All of these modules handle their own kind of objects: the Renderer makes sure that all VisualObject instances are drawn (with Sprite, TextField, those kind of things being derived from VisualObject, and them being stored in some kind of tree structure to make draw order easier to manage). The physics module takes care of all the physics objects, collision handling and all that - possible using callbacks to inform other code of what's happening.


I'm usually creating game objects on a per-game basis. Most of my games don't have need for a complex Entity management system, and using different lists for different kind of objects (player, enemies, bullets -- or player, npc's -- or units, buildings, terrain tiles) works just fine as long as you don't end up with too many different lists.

'Component-based architecture' seems to be the new buzzword, but there's no need to do all kinds of fancy stuff. My game objects use Sprites, CollisionBodies, and so on, as member variables. Which automatically makes them component-based, I guess. Either way, they register those objects to the module that manages them, so all they have to do is modifying them. Change the scale or position, apply a force... the modules take care of the actual work. This means that most game objects need a reference to those modules being passed to their constructor, but that's not really a problem. Once that's all done, they can focus on running their logic and making sure their components behave accordingly.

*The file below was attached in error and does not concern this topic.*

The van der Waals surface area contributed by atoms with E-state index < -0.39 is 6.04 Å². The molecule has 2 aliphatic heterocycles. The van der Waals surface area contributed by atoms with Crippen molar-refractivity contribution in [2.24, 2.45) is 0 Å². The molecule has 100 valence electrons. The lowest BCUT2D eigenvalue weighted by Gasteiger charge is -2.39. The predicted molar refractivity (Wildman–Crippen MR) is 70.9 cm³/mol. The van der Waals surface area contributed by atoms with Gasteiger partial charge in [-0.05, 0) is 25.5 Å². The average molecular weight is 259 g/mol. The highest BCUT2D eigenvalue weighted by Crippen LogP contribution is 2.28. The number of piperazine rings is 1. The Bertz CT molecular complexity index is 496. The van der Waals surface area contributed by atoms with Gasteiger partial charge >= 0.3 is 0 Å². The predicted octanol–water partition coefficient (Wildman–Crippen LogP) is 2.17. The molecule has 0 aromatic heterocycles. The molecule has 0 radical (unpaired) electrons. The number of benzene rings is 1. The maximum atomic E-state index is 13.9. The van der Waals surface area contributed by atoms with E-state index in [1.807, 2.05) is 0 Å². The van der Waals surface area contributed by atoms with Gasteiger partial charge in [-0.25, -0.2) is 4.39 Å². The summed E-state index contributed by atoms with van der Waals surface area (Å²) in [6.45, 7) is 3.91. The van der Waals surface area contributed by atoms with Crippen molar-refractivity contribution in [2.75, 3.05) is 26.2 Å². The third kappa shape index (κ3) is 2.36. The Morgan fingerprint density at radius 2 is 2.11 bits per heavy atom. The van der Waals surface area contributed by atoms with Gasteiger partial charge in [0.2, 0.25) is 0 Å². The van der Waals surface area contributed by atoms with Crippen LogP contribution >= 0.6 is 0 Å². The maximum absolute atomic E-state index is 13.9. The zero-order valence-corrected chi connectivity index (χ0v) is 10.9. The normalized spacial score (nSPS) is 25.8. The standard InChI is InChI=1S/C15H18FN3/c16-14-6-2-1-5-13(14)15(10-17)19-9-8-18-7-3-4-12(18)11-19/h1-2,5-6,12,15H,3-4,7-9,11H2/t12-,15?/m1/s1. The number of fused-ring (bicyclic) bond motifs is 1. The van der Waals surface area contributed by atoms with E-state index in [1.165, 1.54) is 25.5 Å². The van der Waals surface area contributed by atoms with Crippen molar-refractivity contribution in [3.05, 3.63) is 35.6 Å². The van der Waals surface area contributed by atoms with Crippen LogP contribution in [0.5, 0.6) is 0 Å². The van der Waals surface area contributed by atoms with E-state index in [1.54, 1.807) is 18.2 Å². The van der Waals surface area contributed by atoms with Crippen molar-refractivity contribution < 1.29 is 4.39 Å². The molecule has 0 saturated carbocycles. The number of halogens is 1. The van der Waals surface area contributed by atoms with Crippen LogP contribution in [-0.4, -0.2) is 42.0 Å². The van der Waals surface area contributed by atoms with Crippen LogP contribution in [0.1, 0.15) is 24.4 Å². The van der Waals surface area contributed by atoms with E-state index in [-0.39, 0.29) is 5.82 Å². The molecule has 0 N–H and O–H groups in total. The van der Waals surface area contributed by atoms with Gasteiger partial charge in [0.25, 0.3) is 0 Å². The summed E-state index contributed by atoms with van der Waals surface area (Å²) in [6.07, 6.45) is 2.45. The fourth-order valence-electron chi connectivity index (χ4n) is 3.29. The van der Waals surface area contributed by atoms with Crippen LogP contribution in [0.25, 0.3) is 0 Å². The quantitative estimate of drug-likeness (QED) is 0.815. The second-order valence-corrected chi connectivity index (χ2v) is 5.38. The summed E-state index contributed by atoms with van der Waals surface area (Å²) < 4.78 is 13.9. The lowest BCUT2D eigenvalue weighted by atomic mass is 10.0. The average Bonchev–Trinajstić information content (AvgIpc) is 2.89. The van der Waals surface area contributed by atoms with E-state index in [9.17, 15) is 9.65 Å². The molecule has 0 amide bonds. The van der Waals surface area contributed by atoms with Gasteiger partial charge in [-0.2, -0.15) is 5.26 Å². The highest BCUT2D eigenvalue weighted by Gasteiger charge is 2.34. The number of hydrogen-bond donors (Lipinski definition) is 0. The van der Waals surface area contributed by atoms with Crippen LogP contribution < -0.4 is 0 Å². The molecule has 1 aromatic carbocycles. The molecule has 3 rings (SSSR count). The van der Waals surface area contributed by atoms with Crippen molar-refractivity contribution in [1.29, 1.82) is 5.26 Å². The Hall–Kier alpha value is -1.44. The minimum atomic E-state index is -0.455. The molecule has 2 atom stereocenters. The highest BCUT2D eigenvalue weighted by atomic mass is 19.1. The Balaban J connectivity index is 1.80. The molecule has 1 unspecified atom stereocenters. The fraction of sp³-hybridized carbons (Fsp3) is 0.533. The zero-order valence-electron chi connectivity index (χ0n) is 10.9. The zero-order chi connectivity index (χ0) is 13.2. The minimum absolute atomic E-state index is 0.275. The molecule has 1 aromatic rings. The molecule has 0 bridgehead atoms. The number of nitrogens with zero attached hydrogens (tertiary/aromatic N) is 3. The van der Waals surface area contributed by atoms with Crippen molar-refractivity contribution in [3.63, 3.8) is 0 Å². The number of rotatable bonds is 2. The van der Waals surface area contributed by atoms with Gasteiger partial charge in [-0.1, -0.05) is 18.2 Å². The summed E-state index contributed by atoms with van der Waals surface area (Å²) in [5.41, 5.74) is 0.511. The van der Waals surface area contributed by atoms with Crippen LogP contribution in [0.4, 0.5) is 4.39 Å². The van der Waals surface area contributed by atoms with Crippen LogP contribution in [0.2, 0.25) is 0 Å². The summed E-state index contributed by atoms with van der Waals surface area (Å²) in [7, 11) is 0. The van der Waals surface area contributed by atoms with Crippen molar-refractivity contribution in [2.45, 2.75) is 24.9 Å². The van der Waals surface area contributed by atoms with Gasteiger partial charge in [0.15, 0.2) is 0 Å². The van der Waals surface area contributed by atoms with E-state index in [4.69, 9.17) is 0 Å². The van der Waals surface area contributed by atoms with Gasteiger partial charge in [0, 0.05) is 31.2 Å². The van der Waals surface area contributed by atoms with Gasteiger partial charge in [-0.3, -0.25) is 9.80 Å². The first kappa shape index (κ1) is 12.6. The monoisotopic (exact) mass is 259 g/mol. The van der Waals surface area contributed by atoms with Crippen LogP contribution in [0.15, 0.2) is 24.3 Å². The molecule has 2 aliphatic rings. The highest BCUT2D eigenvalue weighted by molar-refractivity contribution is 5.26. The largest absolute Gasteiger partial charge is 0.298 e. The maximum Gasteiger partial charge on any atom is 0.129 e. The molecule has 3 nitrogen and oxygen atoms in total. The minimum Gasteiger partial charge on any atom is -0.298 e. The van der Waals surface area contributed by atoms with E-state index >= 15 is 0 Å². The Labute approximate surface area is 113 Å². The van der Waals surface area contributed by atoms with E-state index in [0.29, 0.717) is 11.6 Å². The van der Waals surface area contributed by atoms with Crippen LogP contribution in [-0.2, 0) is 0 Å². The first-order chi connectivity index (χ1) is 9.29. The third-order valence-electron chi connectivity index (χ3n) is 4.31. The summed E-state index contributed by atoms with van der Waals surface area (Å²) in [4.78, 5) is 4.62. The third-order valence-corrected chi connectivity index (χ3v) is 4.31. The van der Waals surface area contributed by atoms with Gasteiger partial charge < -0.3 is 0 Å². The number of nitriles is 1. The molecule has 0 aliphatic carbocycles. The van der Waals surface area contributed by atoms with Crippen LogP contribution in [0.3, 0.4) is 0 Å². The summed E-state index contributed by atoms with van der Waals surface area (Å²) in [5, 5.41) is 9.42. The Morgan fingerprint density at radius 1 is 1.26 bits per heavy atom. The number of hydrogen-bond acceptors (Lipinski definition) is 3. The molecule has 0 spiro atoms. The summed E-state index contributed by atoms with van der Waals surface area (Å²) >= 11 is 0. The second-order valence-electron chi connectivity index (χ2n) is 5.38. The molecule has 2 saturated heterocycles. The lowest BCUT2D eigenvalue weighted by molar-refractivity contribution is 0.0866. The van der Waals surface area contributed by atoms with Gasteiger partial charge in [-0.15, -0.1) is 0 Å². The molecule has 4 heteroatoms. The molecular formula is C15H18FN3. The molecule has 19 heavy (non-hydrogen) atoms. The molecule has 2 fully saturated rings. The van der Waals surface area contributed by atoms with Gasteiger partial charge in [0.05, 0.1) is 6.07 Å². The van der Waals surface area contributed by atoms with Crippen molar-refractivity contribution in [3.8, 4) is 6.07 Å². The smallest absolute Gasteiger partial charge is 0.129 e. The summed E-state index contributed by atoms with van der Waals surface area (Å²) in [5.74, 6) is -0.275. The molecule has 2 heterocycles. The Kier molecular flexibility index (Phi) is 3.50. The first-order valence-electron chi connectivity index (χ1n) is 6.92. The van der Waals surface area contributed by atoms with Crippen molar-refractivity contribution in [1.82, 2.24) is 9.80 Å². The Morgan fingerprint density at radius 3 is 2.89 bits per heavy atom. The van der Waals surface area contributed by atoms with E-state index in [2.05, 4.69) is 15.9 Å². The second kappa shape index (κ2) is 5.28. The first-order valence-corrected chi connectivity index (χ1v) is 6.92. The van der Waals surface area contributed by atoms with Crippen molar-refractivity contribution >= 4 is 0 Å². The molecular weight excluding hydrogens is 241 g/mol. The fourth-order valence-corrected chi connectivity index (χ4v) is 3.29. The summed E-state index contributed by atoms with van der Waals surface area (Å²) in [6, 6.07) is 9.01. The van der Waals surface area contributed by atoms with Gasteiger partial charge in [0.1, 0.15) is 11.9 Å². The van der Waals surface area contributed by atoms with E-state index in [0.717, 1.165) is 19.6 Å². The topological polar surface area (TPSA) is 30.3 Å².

For communication between game objects, I usually make the code that manages the game objects handle that. If a character needs a target, I'd have it query the object that manages all characters. That object returns a list of characters that conform to the given specifications (in-range, belonging to faction X, etc.). The character then picks a target and maintains a reference to it for as long as it needs to. In case that character dies, a callback system could be useful - or simply an isDead flag that is checked before doing any operations. In a language like C++, a destructor could be set up to send messages to all listeners: hey, this thing is dead, stop following it.


Long story short: I'm using modules as services for the actual game objects, and I'm trying to keep things simple and to-the-point. I hope this gives you some inspiration. :)

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Thanks for the insight, Captain P. I think it's helpful kind of looking around the table, figuring out if you're on the same page. There's something to be said about consensus.